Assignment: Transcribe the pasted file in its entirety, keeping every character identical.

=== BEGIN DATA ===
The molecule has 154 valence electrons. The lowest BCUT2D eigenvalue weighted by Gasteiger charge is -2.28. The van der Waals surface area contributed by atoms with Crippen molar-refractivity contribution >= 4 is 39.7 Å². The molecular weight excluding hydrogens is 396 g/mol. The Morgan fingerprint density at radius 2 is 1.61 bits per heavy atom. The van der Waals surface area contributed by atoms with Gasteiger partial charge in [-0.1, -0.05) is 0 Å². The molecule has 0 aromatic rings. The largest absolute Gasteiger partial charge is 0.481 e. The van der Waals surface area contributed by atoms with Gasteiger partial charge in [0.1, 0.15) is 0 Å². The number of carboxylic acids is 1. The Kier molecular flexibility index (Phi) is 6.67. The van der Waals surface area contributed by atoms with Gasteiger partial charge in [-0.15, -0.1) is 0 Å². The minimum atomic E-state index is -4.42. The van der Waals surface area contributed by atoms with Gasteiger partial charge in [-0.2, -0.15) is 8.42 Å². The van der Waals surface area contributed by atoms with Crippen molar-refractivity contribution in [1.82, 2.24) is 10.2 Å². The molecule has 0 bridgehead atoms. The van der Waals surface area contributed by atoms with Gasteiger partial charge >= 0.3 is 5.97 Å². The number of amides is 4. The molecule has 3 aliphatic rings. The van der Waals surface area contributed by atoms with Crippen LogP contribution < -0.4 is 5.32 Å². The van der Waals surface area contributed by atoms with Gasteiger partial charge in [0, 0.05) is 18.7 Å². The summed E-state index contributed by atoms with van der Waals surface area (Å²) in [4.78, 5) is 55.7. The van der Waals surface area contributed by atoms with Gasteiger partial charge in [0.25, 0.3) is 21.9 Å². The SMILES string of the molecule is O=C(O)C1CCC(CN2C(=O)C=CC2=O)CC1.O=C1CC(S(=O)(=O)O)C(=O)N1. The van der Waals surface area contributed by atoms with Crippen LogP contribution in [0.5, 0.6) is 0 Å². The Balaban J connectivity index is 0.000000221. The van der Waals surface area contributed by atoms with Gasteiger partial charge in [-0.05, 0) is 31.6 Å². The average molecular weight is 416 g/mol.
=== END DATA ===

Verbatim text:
The molecule has 154 valence electrons. The lowest BCUT2D eigenvalue weighted by Gasteiger charge is -2.28. The van der Waals surface area contributed by atoms with Crippen molar-refractivity contribution >= 4 is 39.7 Å². The molecular weight excluding hydrogens is 396 g/mol. The Morgan fingerprint density at radius 2 is 1.61 bits per heavy atom. The van der Waals surface area contributed by atoms with Gasteiger partial charge in [-0.1, -0.05) is 0 Å². The molecule has 0 aromatic rings. The largest absolute Gasteiger partial charge is 0.481 e. The van der Waals surface area contributed by atoms with Gasteiger partial charge in [0.1, 0.15) is 0 Å². The number of carboxylic acids is 1. The Kier molecular flexibility index (Phi) is 6.67. The van der Waals surface area contributed by atoms with Gasteiger partial charge in [-0.15, -0.1) is 0 Å². The minimum atomic E-state index is -4.42. The van der Waals surface area contributed by atoms with Gasteiger partial charge in [-0.2, -0.15) is 8.42 Å². The van der Waals surface area contributed by atoms with Crippen molar-refractivity contribution in [1.82, 2.24) is 10.2 Å². The molecule has 0 bridgehead atoms. The van der Waals surface area contributed by atoms with Gasteiger partial charge >= 0.3 is 5.97 Å². The number of amides is 4. The molecule has 3 aliphatic rings. The van der Waals surface area contributed by atoms with Crippen LogP contribution < -0.4 is 5.32 Å². The van der Waals surface area contributed by atoms with Gasteiger partial charge in [0, 0.05) is 18.7 Å². The summed E-state index contributed by atoms with van der Waals surface area (Å²) in [4.78, 5) is 55.7. The van der Waals surface area contributed by atoms with Gasteiger partial charge in [0.25, 0.3) is 21.9 Å². The SMILES string of the molecule is O=C(O)C1CCC(CN2C(=O)C=CC2=O)CC1.O=C1CC(S(=O)(=O)O)C(=O)N1. The van der Waals surface area contributed by atoms with Crippen LogP contribution in [0.5, 0.6) is 0 Å². The Balaban J connectivity index is 0.000000221. The van der Waals surface area contributed by atoms with Gasteiger partial charge in [-0.05, 0) is 31.6 Å². The average molecular weight is 416 g/mol.